"When we first take our place about a man, the receptacles of the pericranium are immediately searched. In his, I found no one ordinary trace of thinking; but strong passion, violent desires, and a continued series of different changes, had torn it to pieces."
— Steele, Sir Richard (1672-1729)
She half consents who silently denies;
entered Philander, who is the most skilful of all men in an address to women. He is arrived at the perfection of that art which gains them, which is, to talk like a very miserable man, but look like a very happy one. I saw Dictinna blush at his entrance, which gave me the alarm; but he immediately said something so agreeable on her being at study, and the novelty of finding a lady employed in so grave a manner, that he on a sudden became very familiarly a man of no consequence; and in an instant laid all her suspicions of his skill asleep, as he almost had done mine, till I observed him very dangerously turn his discourse upon the elegance of her dress, and her judgment in the choice of that very pretty mourning. Having had women before under my care, I trembled at the apprehension of a man of sense, who could talk upon trifles, and resolved to stick to my post with all the circumspection imaginable. In short, I prepossessed her against all he could say to the advantage of her dress and person; but he turned again the discourse, where I found I had no power over her, on the abusing her friends and acquaintance. He allowed indeed, that Flora had a little beauty, and a great deal of wit; but then she was so ungainly in her behaviour, and such a laughing hoyden—Pastorella had with him the allowance of being blameless: but what was that towards being praiseworthy? To be only innocent, is not to be virtuous. He afterwards spoke so much against Mrs. Dipple's forehead, Mrs. Prim's mouth, Mrs. Dentifrice's teeth, and Mrs. Fidget's cheeks, that she grew downright in love with him: for it is always to be understood, that a lady takes all you detract from the rest of her sex to be a gift to her. In a word, things went so far, that I was dismissed, and she will remember that evening nine months, from the 6th of April, by a very remarkable token. The next, as I said, I went to was a common swearer: never was creature so puzzled as myself when I came first to view his brain; half of it was worn out, and filled up with mere expletives, that had nothing to do with any other parts of the texture; therefore, when he called for his clothes in a morning, he would cry, 'John—?' John does not answer. 'What a plague! Nobody there? What the devil, and rot me! John, for a lazy dog as you are.' I knew no way to cure him, but by writing down all he said one morning as he was dressing, and laying it before him on the toilet when he came to pick his teeth. The last recital I gave him of what he said for half an hour before, was, 'What, a pox rot me! Where is the washball? Call the chairmen: damn them, I warrant they are at the ale-house already! Zounds, and confound them.' When he came to the glass, he takes up my note—'Ha! this fellow is worse than me: what, does he swear with pen and ink?' But reading on, he found them to be his own words. The stratagem had so good an effect upon him, that he grew immediately a new man, and is learning to speak without an oath, which makes him extremely short in his phrases; for, as I observed before, a common swearer has a brain without any idea on the swearing side; therefore my ward has yet mighty little to say, and is forced to substitute some other vehicle of nonsense to supply the defect of his usual expletives. When I left him, he made use of, 'Oddsbodikins!' 'Oh me!' and, 'Never stir alive!' and so forth; which gave me hopes of his recovery. So I went to the next I told you of, the gamester. When we first take our place about a man, the receptacles of the pericranium are immediately searched. In his, I found no one ordinary trace of thinking; but strong passion, violent desires, and a continued series of different changes, had torn it to pieces. There appeared no middle condition; the triumph of a prince, or the misery of a beggar, were his alternate states. I was with him no longer than one day, which was yesterday. In the morning at twelve, we were worth four thousand pounds; at three, we were arrived at six thousand; half an hour after, we were reduced to one thousand; at four of the clock, we were down to two hundred; at five, to fifty; at six, to five; at seven, to one guinea; the next bet, to nothing: this morning, he borrowed half a crown of the maid who cleans his shoes; and is now gaming in Lincoln's Inn Fields among the boys for farthings and oranges, till he has made up three pieces, and then he returns to White's into the best company in town." This ended our first discourse; and it is hoped, you will forgive me, that I have picked so little out of my companion at our first interview. In the next, it is possible he may tell me more pleasing incidents; for though he is a familiar, he is not an evil spirit.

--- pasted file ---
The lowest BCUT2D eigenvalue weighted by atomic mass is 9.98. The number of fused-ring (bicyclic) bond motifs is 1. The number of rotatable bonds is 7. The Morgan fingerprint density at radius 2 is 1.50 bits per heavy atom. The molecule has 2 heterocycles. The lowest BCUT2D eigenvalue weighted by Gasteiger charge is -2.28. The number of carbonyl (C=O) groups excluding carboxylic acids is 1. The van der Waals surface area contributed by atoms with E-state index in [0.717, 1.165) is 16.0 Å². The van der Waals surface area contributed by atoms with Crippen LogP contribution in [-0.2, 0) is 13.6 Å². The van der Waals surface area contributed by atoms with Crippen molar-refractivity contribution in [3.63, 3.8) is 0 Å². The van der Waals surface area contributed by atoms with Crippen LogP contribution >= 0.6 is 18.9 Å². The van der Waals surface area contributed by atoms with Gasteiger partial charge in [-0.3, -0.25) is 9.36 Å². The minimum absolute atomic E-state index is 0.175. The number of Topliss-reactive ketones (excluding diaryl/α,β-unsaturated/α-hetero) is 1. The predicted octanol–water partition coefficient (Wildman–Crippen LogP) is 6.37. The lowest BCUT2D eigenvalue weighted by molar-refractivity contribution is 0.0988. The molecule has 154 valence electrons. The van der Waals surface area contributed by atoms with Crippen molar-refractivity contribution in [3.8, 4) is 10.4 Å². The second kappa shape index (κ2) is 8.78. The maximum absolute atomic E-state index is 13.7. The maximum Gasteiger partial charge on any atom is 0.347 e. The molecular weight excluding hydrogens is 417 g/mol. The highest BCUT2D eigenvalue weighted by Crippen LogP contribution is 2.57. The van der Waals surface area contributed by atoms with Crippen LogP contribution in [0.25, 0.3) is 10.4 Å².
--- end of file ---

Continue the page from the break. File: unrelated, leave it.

See The Tatler. By Isaac Bickerstaff Esq. Dates of Publication: No. 1 (Tuesday, April 12, 1709.) through No. 271 (From Saturday December 30, to Tuesday January 2, 1710 [i.e. 1711]). <Link to ESTC>
Collected in two volumes, and printed and sold by J. Morphew in 1710, 1711. Also collected and reprinted as The Lucubrations of Isaac Bickerstaff, Esq.
Consulting Donald Bond's edition of The Tatler, 3 vols. (Oxford: Clarendon Press, 1987). Searching and pasting text from The Lucubrations of Isaac Bickerstaff Esq: Revised and Corrected by the Author (London: Printed by John Nutt, and sold by John Morphew, 1712): <Link to Vol. 1><Vol. 2><Vol. 3><Vol. 4><Vol. 5>. Some text also from Project Gutenberg digitization of 1899 edition edited by George A. Aitken.